I am trying to understand D.J. Newman's proof of the prime number theorem, as presented by D. Zagier. I am not too familiar with analysis, and so there are some things I don't understand.

  1. In (III), what does Zagier mean by "$\theta(x)$ changes by $O(\log x)$ if $x$ changes by $O(1)$?" I know the definition of Big O notation, but not what this grammatical construction means.

  2. In (V), I am having trouble parsing the integral $$ \int_1^\infty \frac{d \theta(x)}{x^s}. $$ What does the notation $d \theta(x)$ mean? Is $\theta(x)$ the variable of integration in some sense? If so, how? (This may be a naive question.)

  3. In the lower bound for $\theta(x)$ (on p. 707), in the bounds for the first summation -- $x^{1-\epsilon} \leq p \leq xx$ -- is $xx$ a typo, supposed to be $x$, or is it correct? If it's correct, why is the first inequality true?

  4. I don't understand why the lower bound for $\theta(x)$, $$ \theta(x) \geq (1-\epsilon) \log x (\pi(x) + O(x^{1-\epsilon})), $$ is good enough. As $\epsilon \rightarrow 0$, $O(x^{1-\epsilon})$ tends to $O(x)$, and based on my interpretation of the previous summations, I expect this error term to be negative. Since $\pi(x) \leq x$, I basically don't understand why this is saying more than that $\theta(x) \geq 0$.

Thank you!

  • 2
    $\begingroup$ For #$1$, $\theta(x+a)-\theta(x)=\sum_{x\leq p\leq {x+a}}\ln(p)<a\ln(x+a)<c\ln(x)$, for some constant c $\endgroup$ – Ethan Jun 16 '13 at 5:37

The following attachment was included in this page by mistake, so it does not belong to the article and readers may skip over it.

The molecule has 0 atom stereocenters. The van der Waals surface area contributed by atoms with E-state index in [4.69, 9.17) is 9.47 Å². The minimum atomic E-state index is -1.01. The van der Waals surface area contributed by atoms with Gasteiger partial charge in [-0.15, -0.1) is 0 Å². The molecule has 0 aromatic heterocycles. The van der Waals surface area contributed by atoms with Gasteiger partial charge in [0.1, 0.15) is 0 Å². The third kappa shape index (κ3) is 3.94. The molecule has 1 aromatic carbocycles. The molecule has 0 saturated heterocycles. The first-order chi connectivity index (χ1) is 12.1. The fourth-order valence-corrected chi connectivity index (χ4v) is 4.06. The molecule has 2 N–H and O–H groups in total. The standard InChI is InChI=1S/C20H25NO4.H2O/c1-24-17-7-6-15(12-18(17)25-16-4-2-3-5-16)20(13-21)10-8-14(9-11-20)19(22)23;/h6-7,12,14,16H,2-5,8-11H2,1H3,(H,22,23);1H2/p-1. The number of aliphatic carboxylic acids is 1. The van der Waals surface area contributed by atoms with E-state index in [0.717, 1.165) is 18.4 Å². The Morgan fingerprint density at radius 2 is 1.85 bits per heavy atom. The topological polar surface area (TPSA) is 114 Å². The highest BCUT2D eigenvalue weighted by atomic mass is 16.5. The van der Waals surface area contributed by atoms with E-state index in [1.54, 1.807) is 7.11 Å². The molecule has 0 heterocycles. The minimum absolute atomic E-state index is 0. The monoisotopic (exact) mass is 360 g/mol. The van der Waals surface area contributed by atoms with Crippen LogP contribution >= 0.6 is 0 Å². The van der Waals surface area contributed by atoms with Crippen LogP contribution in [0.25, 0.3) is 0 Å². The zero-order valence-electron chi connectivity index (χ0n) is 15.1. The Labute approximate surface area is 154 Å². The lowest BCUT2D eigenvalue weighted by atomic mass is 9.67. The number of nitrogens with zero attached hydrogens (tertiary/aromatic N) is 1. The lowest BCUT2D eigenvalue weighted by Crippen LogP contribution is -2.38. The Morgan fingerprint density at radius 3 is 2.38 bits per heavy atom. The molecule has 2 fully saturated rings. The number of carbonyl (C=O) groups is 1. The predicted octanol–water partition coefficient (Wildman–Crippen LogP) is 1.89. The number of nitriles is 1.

• 2
    $\begingroup$ For #$2$, its a stieltjes integral, read here en.wikipedia.org/wiki/Riemann%E2%80%93Stieltjes_integral $\endgroup$ – Ethan Jun 16 '13 at 5:38
  • 2
    $\begingroup$ For #$3$, Yes it is a typo $\endgroup$ – Ethan Jun 16 '13 at 5:38
  • 2
    $\begingroup$ For #$4$, If you're not comfortable doing it this way, try summation by parts, you should get the result pretty fast, $$\sum_{\substack{n\leq x\\n\in \text{ S}}}f(n)g(n)=f([x])\sum_{\substack{ n\leq x \\ n\in \text{S}}}g(n)-\sum_{n\leq x-1}(\sum_{\substack{k\leq n \\ k\in \text{S}}}g(k))(f(n+1)-f(n))$$ Let $\text{S}$ be the set of primes less then or equal to x, then let $f(n)=\ln(n)$ $\endgroup$ – Ethan Jun 16 '13 at 5:39
  • 3
    $\begingroup$ @Ethan, why not roll these comments up into an answer? $\endgroup$ – Gerry Myerson Jun 16 '13 at 5:59

Your Answer

By clicking “Post Your Answer”, you agree to our terms of service, privacy policy and cookie policy

Browse other questions tagged or ask your own question.